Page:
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COVID-19, along with the sun's UV rays, entered the earth through the depleted spaces in the ozone layer.

Sun's ultraviolet rays enter the earth from the depleted ozone layer but not COVID-19, as it has an animal origin as per the scientific evidence.

Ozone, a chemical compound of three oxygen atoms, is found in the sky between 10 km and 50 km from the earth's surface. The ozone layer is an invisible protective shield that protects all life on earth from the harmful ultraviolet radiation from the Sun. The scientists discovered a hole in the mid-1980s in the ozone layer above Antarctica. The ozone hole refers to areas where the atmosphere level in the atmosphere is shallow. Ozone depletion causes more ultraviolet rays to enter the earth.

Niels Finsen discovered that ultraviolet rays could kill germs and had won Nobel Prize in 1903. The ultraviolet lights are growing in popularity popularly to disinfect hospital rooms and other public places. The ultraviolet light complements chemical disinfectants by targeting germs in a proven and different way.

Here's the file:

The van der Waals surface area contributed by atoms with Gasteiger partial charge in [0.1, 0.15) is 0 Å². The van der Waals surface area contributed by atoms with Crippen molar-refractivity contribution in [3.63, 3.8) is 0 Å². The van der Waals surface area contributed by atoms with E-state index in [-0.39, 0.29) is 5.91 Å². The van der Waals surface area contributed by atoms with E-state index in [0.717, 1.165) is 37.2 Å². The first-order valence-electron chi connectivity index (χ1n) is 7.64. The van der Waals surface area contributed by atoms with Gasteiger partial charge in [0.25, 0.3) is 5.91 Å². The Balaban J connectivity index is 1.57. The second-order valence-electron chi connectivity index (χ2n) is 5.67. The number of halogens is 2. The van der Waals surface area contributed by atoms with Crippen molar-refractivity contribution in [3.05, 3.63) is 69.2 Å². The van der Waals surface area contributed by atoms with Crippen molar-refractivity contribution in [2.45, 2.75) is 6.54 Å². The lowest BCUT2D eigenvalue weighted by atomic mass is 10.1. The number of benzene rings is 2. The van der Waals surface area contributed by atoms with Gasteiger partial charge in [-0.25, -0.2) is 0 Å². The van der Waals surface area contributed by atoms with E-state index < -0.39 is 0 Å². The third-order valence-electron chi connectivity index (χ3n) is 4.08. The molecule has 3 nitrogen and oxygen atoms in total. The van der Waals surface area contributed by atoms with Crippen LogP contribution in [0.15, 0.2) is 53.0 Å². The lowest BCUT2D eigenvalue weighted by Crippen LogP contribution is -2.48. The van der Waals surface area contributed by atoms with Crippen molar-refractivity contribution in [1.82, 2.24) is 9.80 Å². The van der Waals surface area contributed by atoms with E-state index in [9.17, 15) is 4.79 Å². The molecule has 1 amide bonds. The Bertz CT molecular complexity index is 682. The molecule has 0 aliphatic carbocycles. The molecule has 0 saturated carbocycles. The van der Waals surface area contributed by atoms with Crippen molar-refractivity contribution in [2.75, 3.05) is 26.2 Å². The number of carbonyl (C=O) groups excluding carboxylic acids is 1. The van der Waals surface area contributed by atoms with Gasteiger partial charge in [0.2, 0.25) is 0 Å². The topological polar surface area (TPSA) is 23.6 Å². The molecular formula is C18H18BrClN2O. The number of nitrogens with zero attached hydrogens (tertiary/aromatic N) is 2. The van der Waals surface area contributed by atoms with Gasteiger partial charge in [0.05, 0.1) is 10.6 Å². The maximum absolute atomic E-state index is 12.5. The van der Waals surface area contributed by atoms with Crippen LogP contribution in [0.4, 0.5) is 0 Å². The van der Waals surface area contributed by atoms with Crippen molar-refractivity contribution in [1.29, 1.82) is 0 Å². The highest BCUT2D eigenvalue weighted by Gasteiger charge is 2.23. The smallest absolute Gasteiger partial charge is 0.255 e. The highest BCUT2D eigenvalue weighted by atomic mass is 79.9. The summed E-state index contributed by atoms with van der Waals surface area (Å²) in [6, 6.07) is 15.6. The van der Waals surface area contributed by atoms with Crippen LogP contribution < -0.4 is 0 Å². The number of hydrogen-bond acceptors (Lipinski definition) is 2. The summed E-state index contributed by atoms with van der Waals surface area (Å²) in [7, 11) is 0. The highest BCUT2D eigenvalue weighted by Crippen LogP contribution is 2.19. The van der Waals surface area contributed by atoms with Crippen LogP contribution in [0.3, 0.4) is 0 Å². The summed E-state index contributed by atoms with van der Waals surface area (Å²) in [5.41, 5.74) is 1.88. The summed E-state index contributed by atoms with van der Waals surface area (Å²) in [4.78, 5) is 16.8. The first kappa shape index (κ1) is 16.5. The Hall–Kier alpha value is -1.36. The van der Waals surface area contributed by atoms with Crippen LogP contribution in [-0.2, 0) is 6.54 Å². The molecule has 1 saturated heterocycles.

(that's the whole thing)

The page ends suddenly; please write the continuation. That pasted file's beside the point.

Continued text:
More than 99.9 percent of seasonal coronaviruses present in airborne droplets were eliminated when exposed to a specific ultraviolet light wavelength as per a new study at Columbia University Irving Medical Center. So, COVID-19 could not have entered the earth along with the ultraviolet rays through the depleted ozone layer.

Moreover, COVID-19 is an infectious disease, which prompted an outbreak in Wuhan, China. COVID-19 is caused by a coronavirus called SARS-CoV-2. Coronaviruses are a large family of prevalent viruses in people and many different species of animals. Sometimes, animal coronaviruses can infect people and then spread between people. The scientific evidence suggests that the virus spread from animals to people. However, the exact source of this virus is still not known.

The COVID-19 pandemic has given rise to a lot of potentially dangerous misinformation. For reliable advice on COVID-19 including symptoms, prevention and available treatment, please refer to the World Health Organisation or your national healthcare authority.

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